And that’s it. I measured the actual amperage before and after (just for the parking and tails), and it went from 1.5 A to 0.5A (33%), with 0.5 A of the dropped attributed to the tail lights alone. Not as a big as I thought but anything to reduce the load on the stock combination switch is good. That’s 20W down to about 7W. My initial calculations relied on the listed wattage for the bulbs, which I’m guessing is based on the maximum current draw which would be when the bulbs are first turned on. That’s down over 90%, which translates into my alternator not pulling down the idle when I first switch the lights on.

280Z LED Conversion Part 1

My 280Z isn’t what you could call “modern” in the electrical department. Originally, it came with an externally regulated alternator, fusible links, incandescent bulbs, and very few relays. The design inhereted a few things from Lucas eletronics, which is not a good thing. Regardless, it was fairly normal for the time. I’m glad there are no vacuum operated things, like some makes. The most electrically obtuse part of the design is the lack of relays. So, all the current for the headlights, parking lights, turn signals, and brakes goes through the individual switches for each. So, not only is there a significant voltage drop by the time the bulbs actually see any current, the switches are very prone to corrosion and failure. Sourcing a replacement column switch is getting harder and harder.

Solutions to this problem? Add in new relays for the lights to significantly reduce the load on the switches, and/or add LED lights to reduce the current draw of the lighting system altogether.

I’m opting to do the latter for now. The power savings are calculated as:

1977 280Z

  • 2 50W/40W headlights
  • 4 Type 97 (1156) 8W bulb side markers (2 amber, 2 red)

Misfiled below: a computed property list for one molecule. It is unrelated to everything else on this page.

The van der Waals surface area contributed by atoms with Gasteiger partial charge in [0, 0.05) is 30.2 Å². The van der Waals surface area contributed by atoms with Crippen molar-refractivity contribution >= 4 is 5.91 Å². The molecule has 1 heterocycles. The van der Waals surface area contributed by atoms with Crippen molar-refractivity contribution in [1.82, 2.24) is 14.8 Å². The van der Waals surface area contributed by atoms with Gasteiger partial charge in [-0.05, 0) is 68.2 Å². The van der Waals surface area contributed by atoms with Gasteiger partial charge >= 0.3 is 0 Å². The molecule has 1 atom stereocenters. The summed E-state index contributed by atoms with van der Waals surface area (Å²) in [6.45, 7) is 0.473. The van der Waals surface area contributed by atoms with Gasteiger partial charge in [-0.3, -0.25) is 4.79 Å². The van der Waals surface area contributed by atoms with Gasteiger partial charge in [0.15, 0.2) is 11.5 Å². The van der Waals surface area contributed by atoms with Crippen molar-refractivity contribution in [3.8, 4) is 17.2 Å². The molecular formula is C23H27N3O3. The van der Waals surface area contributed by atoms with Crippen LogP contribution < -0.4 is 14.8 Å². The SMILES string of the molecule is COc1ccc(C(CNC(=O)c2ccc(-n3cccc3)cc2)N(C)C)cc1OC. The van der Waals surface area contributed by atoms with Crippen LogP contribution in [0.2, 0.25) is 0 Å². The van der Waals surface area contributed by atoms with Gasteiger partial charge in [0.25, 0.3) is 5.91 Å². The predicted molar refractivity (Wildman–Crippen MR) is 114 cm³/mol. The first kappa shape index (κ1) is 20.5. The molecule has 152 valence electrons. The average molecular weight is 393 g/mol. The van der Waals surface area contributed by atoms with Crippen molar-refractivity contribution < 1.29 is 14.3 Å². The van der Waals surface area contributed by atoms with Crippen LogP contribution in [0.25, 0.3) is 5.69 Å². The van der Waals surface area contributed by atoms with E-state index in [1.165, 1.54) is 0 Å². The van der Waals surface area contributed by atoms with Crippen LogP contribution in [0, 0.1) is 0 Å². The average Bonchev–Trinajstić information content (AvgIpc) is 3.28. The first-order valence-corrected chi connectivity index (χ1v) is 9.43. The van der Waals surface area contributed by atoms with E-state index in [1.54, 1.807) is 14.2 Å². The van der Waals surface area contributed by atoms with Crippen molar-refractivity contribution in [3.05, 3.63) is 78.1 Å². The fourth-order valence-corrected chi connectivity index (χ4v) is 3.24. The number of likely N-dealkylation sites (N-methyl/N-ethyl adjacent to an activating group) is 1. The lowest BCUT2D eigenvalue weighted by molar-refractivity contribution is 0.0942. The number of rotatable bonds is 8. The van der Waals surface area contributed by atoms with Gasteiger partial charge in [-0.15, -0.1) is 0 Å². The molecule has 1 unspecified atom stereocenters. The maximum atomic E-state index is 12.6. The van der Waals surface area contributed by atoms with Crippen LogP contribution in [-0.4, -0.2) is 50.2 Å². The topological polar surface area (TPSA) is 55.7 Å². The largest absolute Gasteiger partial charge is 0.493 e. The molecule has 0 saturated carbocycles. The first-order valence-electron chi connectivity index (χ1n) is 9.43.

• 2 Type 89 7.5W license plate bulbs
  • 2 Type 1157 23W/8W Stop/Tail lights
  • 2 Type 1157 23W/8W Front Park/Turn signal lights
  • 2 Type 67 8W Rear tail lights
  • 2 Type 1156 23W Rear turn signal lights
  • 2 Type 1156 23W Reverse lights

Incandescent bulbs:

  • 1156 – 23W * 4 = 92W
  • 1157 – 31W * 4 = 124W
  • 67 – 8W * 2 = 16W
  • 89 – 7.5W * 2 = 15W
  • 97 – 8W * 4 = 32W

279W total (not including headlamps). Granted, that’s with the brake lights depressed, in reverse, with the lights and hazards on. A more typical wattage would be 95W.

LED Bulbs


  • 97 (9 LED 67-x9 Amber) – 0.5W * 2 = 1W
  • 97 (9 LED 67-x9 Red) – 0.5W * 2 = 1W
  • 89 (15 LED 67-x15 Red) – 0.5W * 2 = 1W
  • 1156 (45 LED 1156-x45-T Red) 0.14W * 4 = 0.56W
  • 1156 (45 LED 1156-x45-T Amber) 0.16W * 2 = 0.32W
  • 1156 (45 LED 1156-x45-T White) 0.16W * 2 = 0.32W
  • 1157 (45 LED 1157-x45-T Red) 0.165W * 2 = 0.33W
  • 1157 (45 LED 1157-x45-T Amber) 0.195W * 2 = 0.39W

4.92 Watts, and that’s at full load. That’s two orders of magnitude less. Again, that’s with everything on at once. A realistic value is 4.16W. Not a big difference than all of them on, mostly due to the clearance and license plate LEDs taking most of the power in the first place. So, all the parking and operating lamps on the car illuminated for about half the power of a single incandescent clearance lamp. That’s a huge improvement:

4.92 W / 279W = 1.76% of the power with everything on, 4% with just the parking lights.

The catch? LEDs are expensive. Most of the cost is with the 1156 and 1157 replacements, at $20-30 per bulb. Also, digital flasher units are required rather than the heated element type in use (this also has a significant power drop, not calculated here). The total comes out to around $250. Ouch. Cheaper LEDs can be had, but they will not be as bright, and won’t last as long as quality units.

Continued here.